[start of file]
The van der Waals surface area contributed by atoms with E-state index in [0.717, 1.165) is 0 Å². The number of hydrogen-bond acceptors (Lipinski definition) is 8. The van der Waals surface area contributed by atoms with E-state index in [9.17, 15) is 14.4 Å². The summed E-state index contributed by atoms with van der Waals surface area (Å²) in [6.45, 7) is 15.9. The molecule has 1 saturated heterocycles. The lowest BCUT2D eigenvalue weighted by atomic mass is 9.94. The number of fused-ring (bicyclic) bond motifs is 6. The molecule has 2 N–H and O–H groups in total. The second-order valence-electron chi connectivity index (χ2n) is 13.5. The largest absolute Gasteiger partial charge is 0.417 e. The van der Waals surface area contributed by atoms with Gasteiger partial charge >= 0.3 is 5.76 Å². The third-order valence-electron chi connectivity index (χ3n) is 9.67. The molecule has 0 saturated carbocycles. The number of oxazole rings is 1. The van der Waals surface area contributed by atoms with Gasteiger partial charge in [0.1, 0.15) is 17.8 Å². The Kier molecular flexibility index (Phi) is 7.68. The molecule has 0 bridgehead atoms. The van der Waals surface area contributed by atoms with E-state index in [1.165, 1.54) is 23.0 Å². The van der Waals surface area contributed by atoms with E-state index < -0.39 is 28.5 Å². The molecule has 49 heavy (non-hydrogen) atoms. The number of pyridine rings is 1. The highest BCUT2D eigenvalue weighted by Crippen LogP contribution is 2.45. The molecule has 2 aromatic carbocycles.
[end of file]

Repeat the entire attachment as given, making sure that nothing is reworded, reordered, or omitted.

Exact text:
The van der Waals surface area contributed by atoms with E-state index in [0.717, 1.165) is 0 Å². The number of hydrogen-bond acceptors (Lipinski definition) is 8. The van der Waals surface area contributed by atoms with E-state index in [9.17, 15) is 14.4 Å². The summed E-state index contributed by atoms with van der Waals surface area (Å²) in [6.45, 7) is 15.9. The molecule has 1 saturated heterocycles. The lowest BCUT2D eigenvalue weighted by atomic mass is 9.94. The number of fused-ring (bicyclic) bond motifs is 6. The molecule has 2 N–H and O–H groups in total. The second-order valence-electron chi connectivity index (χ2n) is 13.5. The largest absolute Gasteiger partial charge is 0.417 e. The van der Waals surface area contributed by atoms with Gasteiger partial charge >= 0.3 is 5.76 Å². The third-order valence-electron chi connectivity index (χ3n) is 9.67. The molecule has 0 saturated carbocycles. The number of oxazole rings is 1. The van der Waals surface area contributed by atoms with Gasteiger partial charge in [0.1, 0.15) is 17.8 Å². The Kier molecular flexibility index (Phi) is 7.68. The molecule has 0 bridgehead atoms. The van der Waals surface area contributed by atoms with E-state index in [1.165, 1.54) is 23.0 Å². The van der Waals surface area contributed by atoms with E-state index < -0.39 is 28.5 Å². The molecule has 49 heavy (non-hydrogen) atoms. The number of pyridine rings is 1. The highest BCUT2D eigenvalue weighted by Crippen LogP contribution is 2.45. The molecule has 2 aromatic carbocycles.